The History of Samurai in Japan

They were civic servants who worked for aristocrats but they gradually gained their military power.

What is Samurai? The definition of “Samurai” changes over time.

The word “Samurai” came from the word “Saburau” which meant to serve. During Heian Period(794-1185), “Samurai” were those who served to Emperors, Imperial families, and court nobles. They were civic servants and assumed role of what is now called secretaries, stewards, or police officers. Under the Ritsuryo Codes(Codes which defines the ranks within the government and codes of laws regarding the usage of the lands, religious matters and so on.), Samurai were middle class bureaucrats at no more than 6th rank. However, some of them were promoted to the 5th rank just before their retirement, which were lower class of aristocrats.

At the late 9th century and early 10th century, while Kokushi(Officials who were sent from the central government to a local province to oversee the province. ) gradually increased their power and accumulate wealth, rival forces in these provinces gathered for a counterattack.

There were descendants of aristocrats who didn’t leave the province after Kokushi completed their service. Or there were “Shisei Kozoku” who left imperial families by receiving family name. These people were welcomed by local powerful families and farmers as the head of the local samurai group.

The two major local samurai groups were “Kanmu Heishi” who were descendants from 50th Emperor Kanmu and “Seiwa Genji” who were descendants from a prince of 56th Emperor Seiwa. Since both contributed to settle disputes which happened in local areas, the Imperial Court decided to employ them and let them be in charge of security of the Imperial Palace or of the local provinces. A series of the flow raised the status of samurai classes who had military power.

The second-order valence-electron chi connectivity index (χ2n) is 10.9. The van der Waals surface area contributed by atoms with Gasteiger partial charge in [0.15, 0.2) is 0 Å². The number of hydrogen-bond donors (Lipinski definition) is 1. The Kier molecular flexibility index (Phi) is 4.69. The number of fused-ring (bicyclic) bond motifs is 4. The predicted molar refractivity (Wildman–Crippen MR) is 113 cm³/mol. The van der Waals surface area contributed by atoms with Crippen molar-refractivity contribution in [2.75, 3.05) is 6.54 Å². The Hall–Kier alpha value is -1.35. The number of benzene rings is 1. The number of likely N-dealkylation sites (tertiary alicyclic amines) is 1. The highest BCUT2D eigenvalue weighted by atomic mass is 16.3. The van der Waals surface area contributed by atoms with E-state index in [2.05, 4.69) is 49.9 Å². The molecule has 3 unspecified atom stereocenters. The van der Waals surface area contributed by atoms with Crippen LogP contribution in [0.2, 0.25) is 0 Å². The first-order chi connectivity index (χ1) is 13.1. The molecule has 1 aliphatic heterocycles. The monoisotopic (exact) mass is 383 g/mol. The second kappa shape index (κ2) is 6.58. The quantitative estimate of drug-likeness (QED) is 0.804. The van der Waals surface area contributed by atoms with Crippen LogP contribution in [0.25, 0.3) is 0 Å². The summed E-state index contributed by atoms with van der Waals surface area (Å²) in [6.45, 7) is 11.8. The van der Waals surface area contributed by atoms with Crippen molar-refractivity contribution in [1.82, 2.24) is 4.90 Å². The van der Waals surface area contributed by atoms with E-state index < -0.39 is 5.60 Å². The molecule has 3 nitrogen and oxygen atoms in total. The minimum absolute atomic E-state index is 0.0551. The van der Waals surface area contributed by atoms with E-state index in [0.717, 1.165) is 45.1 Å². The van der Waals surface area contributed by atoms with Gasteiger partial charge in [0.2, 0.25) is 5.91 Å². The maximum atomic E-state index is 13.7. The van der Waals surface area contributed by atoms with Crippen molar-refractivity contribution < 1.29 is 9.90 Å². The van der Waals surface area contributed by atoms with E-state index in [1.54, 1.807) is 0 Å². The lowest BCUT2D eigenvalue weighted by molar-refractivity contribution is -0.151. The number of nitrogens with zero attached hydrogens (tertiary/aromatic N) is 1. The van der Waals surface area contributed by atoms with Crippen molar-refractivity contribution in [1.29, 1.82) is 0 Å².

Samurai worked for Shogun, the top of the military government.

In 12th century, Minamotono Yoritomo, the descendants of Seiwa Genji opened the first military government in Kamakura area (the area close to Tokyo) after the decisive battle with Heike Clan(descendants of Ise Heishi). The head of the military government was called “Shogun” and those who worked for Shogun were called “Gokenin” and they were regarded as Samurai. But the vassals of Gokenin were not regarded as Samurai. In addition, during Kamakura Period(1185-1333), since the government couldn’t complete establishing the feudal system and ruling over Japan, there were Non-Gokenin Samurai.

During Muromachi Period(1336-1573) , those who directly worked for Shogun were called Samurai as same as Kamakura Period. However, the ruling system wasn’t solid-rocked. The raise of internal battles of the Shogun family and the battles among provincial military governors caused long-lasted Onin War and Japan entered the Warring State Period.

Anyone could become Samurai during the Warring State Period.

During the Warring State Period, countless large and small battles occurred nationwide and anyone who fought at the battles were called Samurai. And those who could distinguish oneself on the battle fields could get promoted. For example, Saito Dozan, who was an oil dealer became a feudal lord of Mino province. Toyotomi Hideyoshi, who was a farmer and started his career as a foot soldier finally succeeded in dominating the whole country.

Classification system made it clear who belongs to Samurai.

Toyotomi Hideyoshi ordered to confiscate any kinds of weapons from farmers. And after the decisive battle of Sekigahara in 1600 between Toyotomi and Tokugawa Ieyasu, Ieyasu opened the final military government in Edo (Tokyo) which lasted more than 260 years. During Edo period(1603-1868), at first, the warrior classes more than direct retainers of a shogun who were allowed to meet a shogun were classified as Samurai. However, after the establishment of class system clearing up the class among warriors, merchants, and farmers, the whole warriors were called “Samurai”.

End of the Samurai History

Due to the Meiji Restoration in 1868, the last military government collapsed. Samurai’s last battle was Satsuma Rebellion(the battle between former Satsuma province ((Currently Kagoshima)) and the new government). Satsuma Province lost the battle and the director of  Satsuma army, Saigo Takamori committed suicide with a sword, and the history of Samurai finally ended there. The movie, “The Last Samurai”(2003) were said to model the Satsuma Rebellion.

By the way, you may have heard “Seppuku” , which is a way to commit suicide using a short sword. You may think it crazy but this is based on a unique philosophy that Samurai have to take responsibility at his own life.

Samurai related activities and destinations

There are some places that you can experience Samurai in Tokyo, like wearing samurai armors and take a photo, seeing samurai battle performances, going to a museum to see samurai armors and Japanese swords. Please let me know if you are interested in any of them.